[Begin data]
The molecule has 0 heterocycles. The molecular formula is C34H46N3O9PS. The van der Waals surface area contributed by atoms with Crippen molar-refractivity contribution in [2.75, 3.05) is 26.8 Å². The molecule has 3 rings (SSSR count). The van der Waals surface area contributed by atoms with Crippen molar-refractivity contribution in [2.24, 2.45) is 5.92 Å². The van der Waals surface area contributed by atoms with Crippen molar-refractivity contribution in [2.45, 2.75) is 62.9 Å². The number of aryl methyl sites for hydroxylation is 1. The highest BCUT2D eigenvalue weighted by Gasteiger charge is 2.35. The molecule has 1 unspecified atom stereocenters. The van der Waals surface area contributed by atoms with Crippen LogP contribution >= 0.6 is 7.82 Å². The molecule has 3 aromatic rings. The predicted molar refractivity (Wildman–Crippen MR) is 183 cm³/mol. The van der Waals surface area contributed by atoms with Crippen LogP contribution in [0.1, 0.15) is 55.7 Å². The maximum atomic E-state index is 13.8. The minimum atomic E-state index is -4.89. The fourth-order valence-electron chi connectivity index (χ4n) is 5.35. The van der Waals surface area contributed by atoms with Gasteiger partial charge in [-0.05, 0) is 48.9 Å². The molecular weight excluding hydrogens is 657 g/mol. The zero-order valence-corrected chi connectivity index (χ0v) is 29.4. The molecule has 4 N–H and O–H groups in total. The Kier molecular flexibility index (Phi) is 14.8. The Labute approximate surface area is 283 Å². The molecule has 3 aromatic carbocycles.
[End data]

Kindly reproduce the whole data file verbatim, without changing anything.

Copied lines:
The molecule has 0 heterocycles. The molecular formula is C34H46N3O9PS. The van der Waals surface area contributed by atoms with Crippen molar-refractivity contribution in [2.75, 3.05) is 26.8 Å². The molecule has 3 rings (SSSR count). The van der Waals surface area contributed by atoms with Crippen molar-refractivity contribution in [2.24, 2.45) is 5.92 Å². The van der Waals surface area contributed by atoms with Crippen molar-refractivity contribution in [2.45, 2.75) is 62.9 Å². The number of aryl methyl sites for hydroxylation is 1. The highest BCUT2D eigenvalue weighted by Gasteiger charge is 2.35. The molecule has 1 unspecified atom stereocenters. The van der Waals surface area contributed by atoms with Crippen LogP contribution >= 0.6 is 7.82 Å². The molecule has 3 aromatic rings. The predicted molar refractivity (Wildman–Crippen MR) is 183 cm³/mol. The van der Waals surface area contributed by atoms with Crippen LogP contribution in [0.1, 0.15) is 55.7 Å². The maximum atomic E-state index is 13.8. The minimum atomic E-state index is -4.89. The fourth-order valence-electron chi connectivity index (χ4n) is 5.35. The van der Waals surface area contributed by atoms with Gasteiger partial charge in [-0.05, 0) is 48.9 Å². The molecular weight excluding hydrogens is 657 g/mol. The zero-order valence-corrected chi connectivity index (χ0v) is 29.4. The molecule has 4 N–H and O–H groups in total. The Kier molecular flexibility index (Phi) is 14.8. The Labute approximate surface area is 283 Å². The molecule has 3 aromatic carbocycles.